The final version of the Fiscal Year 2019 Pentagon spending bill is available for your reading pleasure. Evidently, no one on the conference committee watched Schoolhouse Rock back in the day, because they have a funny way of hammering out the differences between their respective bills. Meaning that when we perused the procurement portion of the bill, instead of meeting in the middle on most of the increases lawmakers picked the greater amount.
Where Did Congress Add Money?
In this analysis of Congressional additions made to procurement programs, we included any program where Congress pumped in more cash than requested by the president (including completely unrequested programs). Not surprisingly, the House and Senate came up with very different lists of programs. For instance, all but two of the eight suggested increases to shipbuilding programs were made by the Senate. And of the other two, the Littoral Combat Ship (LCS) received suggested increases in both.
Of the 68 procurement programs that received increases in the final Pentagon spending bill, 57 of them were funded in either the House or Senate bill but received zero increase in the other chamber. Put another way, only 11 of the program lines were deemed worthy to receive increases by both the House and Senate. In fact, there were fewer programs to receive the imprimatur of both the House and Senate because four of those procurement lines relate to a single weapon system: the F-35. And do we need to remind anyone reading this that the F-35 is produced by Lockheed Martin in Defense Appropriations Subcommittee Chair Kay Granger’s (R-TX) district? No? We didn’t think so.
Of the 57 programs that received funding in only one version of the bill, how many do you suppose went unfunded in the final bill? Anyone? Buehler? Just eight. And of the 49 programs that received a zero in one chamber and some level of funding in the other, in all but four cases (OHIO Submarine replacement, LPD 17, O/A-X Light Attack Aircraft, and C-130H modernization) the “compromise” between zero and some level of funding was to give the entire amount one chamber included. For instance, the House added $740 million for eight additional F-35s for the Air Force. The Senate bill added zero. The “compromise” was $740 million. Keep that in mind the next time you’re negotiating to purchase something. And hope you’re not negotiating with Rep. Granger!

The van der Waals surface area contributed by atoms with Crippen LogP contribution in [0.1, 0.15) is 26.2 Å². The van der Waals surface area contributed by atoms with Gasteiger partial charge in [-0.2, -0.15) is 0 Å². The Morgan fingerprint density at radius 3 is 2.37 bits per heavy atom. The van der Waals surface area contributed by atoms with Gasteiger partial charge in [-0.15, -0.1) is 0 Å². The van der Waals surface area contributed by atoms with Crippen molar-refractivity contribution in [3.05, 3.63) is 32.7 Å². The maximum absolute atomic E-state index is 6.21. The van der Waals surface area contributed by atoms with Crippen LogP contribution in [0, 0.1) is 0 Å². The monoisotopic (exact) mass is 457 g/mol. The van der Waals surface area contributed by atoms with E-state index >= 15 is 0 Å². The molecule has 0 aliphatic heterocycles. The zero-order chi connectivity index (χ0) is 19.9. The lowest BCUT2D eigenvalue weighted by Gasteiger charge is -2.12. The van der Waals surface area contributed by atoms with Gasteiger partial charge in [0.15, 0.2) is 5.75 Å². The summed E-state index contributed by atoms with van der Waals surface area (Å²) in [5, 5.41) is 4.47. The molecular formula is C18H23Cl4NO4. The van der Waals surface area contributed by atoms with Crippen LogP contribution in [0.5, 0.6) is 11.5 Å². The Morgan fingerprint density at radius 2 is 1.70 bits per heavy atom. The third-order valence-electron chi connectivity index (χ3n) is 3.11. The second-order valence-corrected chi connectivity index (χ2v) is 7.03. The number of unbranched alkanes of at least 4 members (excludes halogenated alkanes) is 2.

A few final numbers for you to think about: the House version of the bill added $5.6 billion to procurement programs. The Senate added more than $6.2 billion. The “compromise?” $7.5 billion.
And a program labeled “Information Systems Security: Sharkseer” received $5 million in the House and zero in the Senate. The “compromise” number in the final version of the bill was $10 million.
Somebody needs to ‘splain to the Congressional Appropriations Committees what compromise actually means.
Further Analysis of House and Senate Actions to Date
In addition, check out our “Zero to Hero” charts that listed every program that had a budget request of zero, but the Congress chose to fund in either the House and Senate versions of the Pentagon spending bill.
Also here’s our analysis of how much of the overall increases (to both unrequested and requested programs) made by the House were to benefit the Lockheed Martin Corporation versus the additions in the Senate. Remember, the Chair of the Defense Subcommittee of the House Appropriations Committee, Rep. Kay Granger (R-TX) has a major Lockheed Martin facility in her Fort Worth-based Congressional District.